By Max Sullivan, Contributing Writer

A new partnership between a Durham radio station and a café around the corner from it brings new opportunity to the college town, both for musicians who want airplay, and the cause that the Freedom Café supports.

Last week, WUNH and the Freedom Café of Durham confirmed a new collaboration, one that allows the café to advertise through the radio station on campus and might even lead to a live broadcast of its Wednesday night open mics on the college station’s airwaves.

The café, open since 2013, is a non-profit organization dedicated to ending human trafficking. All proceeds go to the cause. The café’s workers donate at least two hours a week.

Hadley Barndollar, WUNH’s director of promotions, initiated the partnership when she took over her position earlier this year. She had become interested in human trafficking in her spring semester when she did a project on the media’s coverage of the crime. To her, a connection with a music venue dedicated to ending trafficking seemed like an obvious opportunity to benefit both parties.

“We basically want to collaborate on events that benefit both organizations and bring the music back to a local level,” Barndollar said. “With this goal in mind, we’ve designed monthly theme-specific open mics, which WUNH is hoping to broadcast live on air.”

The collaboration allows the Freedom Café to advertise on campus, something student organizations are permitted to do.

Bryan Bessette, managing director at the Freedom Café, said reaching the student population in Durham will make a huge difference for the café.

“Certainly, the campus is one of the primary reasons we exist,” Bessette said, acknowledging the importance of reaching out to the UNH campus. “We could not exist without students volunteering to be baristas. That’s really how we are able to exist. If we didn’t have volunteers, we couldn’t do it.”

But if the partnership goes where WUNH hopes it will, the collaboration also offers a unique opportunity for local musicians, both the up-and-coming and the established.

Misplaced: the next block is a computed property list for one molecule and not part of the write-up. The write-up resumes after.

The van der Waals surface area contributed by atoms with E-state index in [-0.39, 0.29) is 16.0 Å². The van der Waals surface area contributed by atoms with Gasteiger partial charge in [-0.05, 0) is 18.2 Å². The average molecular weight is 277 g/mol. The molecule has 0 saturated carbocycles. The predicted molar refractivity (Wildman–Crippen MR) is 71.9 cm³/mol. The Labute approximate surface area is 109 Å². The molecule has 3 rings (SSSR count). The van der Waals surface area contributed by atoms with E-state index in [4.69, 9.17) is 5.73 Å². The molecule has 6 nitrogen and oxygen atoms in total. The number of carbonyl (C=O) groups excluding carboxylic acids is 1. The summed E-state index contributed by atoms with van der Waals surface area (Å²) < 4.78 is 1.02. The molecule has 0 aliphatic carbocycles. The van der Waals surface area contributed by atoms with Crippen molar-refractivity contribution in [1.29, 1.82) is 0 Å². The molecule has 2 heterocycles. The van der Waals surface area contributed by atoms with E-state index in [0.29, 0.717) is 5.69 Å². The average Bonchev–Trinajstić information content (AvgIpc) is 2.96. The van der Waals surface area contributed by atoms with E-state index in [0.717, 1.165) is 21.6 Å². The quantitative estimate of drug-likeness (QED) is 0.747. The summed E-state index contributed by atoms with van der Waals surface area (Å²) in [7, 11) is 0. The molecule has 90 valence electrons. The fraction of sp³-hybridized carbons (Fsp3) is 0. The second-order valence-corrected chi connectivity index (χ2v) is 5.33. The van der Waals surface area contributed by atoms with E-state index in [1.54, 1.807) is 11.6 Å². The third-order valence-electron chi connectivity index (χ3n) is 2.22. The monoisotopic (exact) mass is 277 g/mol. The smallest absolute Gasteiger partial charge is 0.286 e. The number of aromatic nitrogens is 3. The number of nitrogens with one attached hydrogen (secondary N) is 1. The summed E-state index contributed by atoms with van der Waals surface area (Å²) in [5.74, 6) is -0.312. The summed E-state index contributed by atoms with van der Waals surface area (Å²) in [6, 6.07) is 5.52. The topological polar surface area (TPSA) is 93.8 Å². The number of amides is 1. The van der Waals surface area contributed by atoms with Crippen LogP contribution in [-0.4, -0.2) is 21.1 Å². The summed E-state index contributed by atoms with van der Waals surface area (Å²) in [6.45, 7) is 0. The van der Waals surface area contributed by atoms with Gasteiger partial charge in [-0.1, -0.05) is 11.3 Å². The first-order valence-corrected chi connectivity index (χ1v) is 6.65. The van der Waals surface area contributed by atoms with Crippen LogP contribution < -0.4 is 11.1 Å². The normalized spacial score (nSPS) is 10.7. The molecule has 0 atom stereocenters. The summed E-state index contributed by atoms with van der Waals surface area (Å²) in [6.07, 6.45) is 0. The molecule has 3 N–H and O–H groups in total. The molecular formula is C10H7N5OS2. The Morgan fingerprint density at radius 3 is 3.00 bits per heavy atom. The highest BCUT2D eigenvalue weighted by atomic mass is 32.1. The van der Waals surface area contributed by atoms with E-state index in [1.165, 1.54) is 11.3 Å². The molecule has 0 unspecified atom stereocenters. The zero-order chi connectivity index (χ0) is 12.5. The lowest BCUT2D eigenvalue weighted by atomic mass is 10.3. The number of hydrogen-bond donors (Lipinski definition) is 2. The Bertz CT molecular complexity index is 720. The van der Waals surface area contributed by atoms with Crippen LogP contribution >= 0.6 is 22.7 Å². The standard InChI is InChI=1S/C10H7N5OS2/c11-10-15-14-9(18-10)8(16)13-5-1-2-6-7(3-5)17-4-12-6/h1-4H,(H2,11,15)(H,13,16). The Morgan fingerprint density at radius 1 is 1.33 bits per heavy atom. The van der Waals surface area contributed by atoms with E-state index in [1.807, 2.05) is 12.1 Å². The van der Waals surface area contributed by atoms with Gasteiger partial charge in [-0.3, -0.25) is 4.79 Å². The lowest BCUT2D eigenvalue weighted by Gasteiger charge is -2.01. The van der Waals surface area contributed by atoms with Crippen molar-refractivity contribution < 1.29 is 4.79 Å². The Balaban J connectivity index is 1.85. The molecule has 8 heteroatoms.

For new musicians who might not have the means to record an album to be played on WUNH, the broadcast would offer a chance for their original material to be heard on the radio.

“I think that gives a lot of people an opportunity which they wouldn’t otherwise get, and I think it’s nice for people to have that,” said Alexandra Marceau, a UNH student who works at WUNH. “Especially if they don’t have the means to record or get an MP3 out or send to people, so I think that’s really great that people get to have that opportunity.”

For those artists who have already developed a following, it provides an even easier way to reach fans their audiences.

Ian Sleeper, guitarist of the Durham-based band Heads & Tales, said he  enjoys live radio performances.

“One of the coolest things you can often find artists doing is playing in radio settings,” Sleeper said. “I think having it done at an open mic, it would be interesting to hear someone’s material in kind of a less-formal setting, it gives that opportunity to get a more intimate feel for the band.”

WUNH has had trouble in the past with its Wi-Fi connection while broadcasting away from the station. Last Saturday, it tried to broadcast live coverage of the UNH football game, but the Wi-Fi connection was lost after the first quarter.

Barndollar said she hopes this can be fixed in time for the targeted open mic date, Wednesday, Oct. 29.

In addition to the plan to broadcast the open mic, Barndollar said WUNH intends to run a competition held at the café in which the winner gets a chance to play live at the station’s studio in the Memorial Union Buildling.

“We have many great ideas in the making for the partnership this year,” Barndollar said. “These are two very creative, accessible organizations right in Durham that were meant to find each other.”